Design patent D168,551 issued to Adolph Katz in 1952
A large faceted pear-shaped emerald rhinestone is the focal point in this glamorous 1950s gold snake chain necklace designed by Adolph Katz for Corocraft, Coro’s high-end line. Emerald rhinestone baguettes embellish the gold-plated centerpiece. The chain closes with an emerald-topped folder-over clasp.
Pairs of textured, silver-tone leaves hold faceted oval onyx glass stones in this 1950s necklace by Elsa Schiaparelli. Leaves were one of her favorite motifs, and this piece aptly illustrates how well she designed them. This necklace, with its textured links, closes with an adjustable hook and decorative tail. The matching bracelet and earrings are also available -- scroll down to see them.
Lapis glass beads separated by decorative chrome links and a center Galalith(?) bead with chrome end caps form this German Machine Age necklace. The same piece in other colors has been attributed to Bengel by a British expert. This necklace closes with a spring-ring clasp, which may be a replacement (it is brass in color). The center bead has a minor flaw that probably occurred during manufacture. This small imperfection does not detract from the beauty or wearability of this necklace. Scroll down to see earrings and bracelets that coordinate with this piece.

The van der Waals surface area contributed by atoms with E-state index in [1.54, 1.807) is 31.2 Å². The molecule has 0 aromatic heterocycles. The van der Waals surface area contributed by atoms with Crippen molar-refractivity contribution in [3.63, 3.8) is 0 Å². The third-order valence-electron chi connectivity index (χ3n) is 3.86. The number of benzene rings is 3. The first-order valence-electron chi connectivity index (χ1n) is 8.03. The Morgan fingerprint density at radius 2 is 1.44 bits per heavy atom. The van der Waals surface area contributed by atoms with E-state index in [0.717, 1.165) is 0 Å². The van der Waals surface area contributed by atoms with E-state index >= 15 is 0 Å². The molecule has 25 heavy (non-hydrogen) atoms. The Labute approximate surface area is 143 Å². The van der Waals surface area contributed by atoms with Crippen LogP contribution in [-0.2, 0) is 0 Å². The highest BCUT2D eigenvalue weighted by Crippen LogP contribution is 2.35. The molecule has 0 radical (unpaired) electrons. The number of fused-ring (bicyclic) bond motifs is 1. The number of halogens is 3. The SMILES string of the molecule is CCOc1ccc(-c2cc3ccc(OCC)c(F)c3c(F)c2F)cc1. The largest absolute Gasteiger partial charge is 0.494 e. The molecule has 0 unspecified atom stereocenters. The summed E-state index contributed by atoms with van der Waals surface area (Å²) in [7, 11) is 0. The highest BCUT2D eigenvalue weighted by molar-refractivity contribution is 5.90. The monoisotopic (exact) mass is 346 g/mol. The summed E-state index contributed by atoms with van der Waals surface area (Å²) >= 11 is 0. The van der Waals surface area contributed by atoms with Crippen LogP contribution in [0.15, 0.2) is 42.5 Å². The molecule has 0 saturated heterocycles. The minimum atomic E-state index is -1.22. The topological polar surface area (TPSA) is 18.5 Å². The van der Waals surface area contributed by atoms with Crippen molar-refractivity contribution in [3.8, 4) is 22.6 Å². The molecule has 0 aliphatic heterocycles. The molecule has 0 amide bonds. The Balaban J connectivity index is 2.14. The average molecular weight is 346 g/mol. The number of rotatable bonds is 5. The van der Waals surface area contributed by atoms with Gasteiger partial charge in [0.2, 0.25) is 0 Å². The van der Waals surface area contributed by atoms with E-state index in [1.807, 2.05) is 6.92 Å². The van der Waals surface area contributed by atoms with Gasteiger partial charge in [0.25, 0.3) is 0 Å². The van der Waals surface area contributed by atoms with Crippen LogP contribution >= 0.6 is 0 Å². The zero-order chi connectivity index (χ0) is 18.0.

Lapis glass beads alternate with decorative chrome elements and lapis plastic(?) rings to form this attractive and versatile 1930s Art Deco necklace with a screw-barrel clasp. This piece is probably European in origin. It looks lovely with my lapis and chrome Art Deco earrings and bracelets – scroll down to see a selection.
Smooth and faceted onyx glass beads are highlighted by marbled-white and cream beads shaped like pebbles in this elegant 1950s necklace by Hattie Carnegie. A large, round, faceted black glass bead-topped tongue-in-groove clasp holds together the three strands. The color combination is versatile and timeless. Carnegie's glass beads were among the best!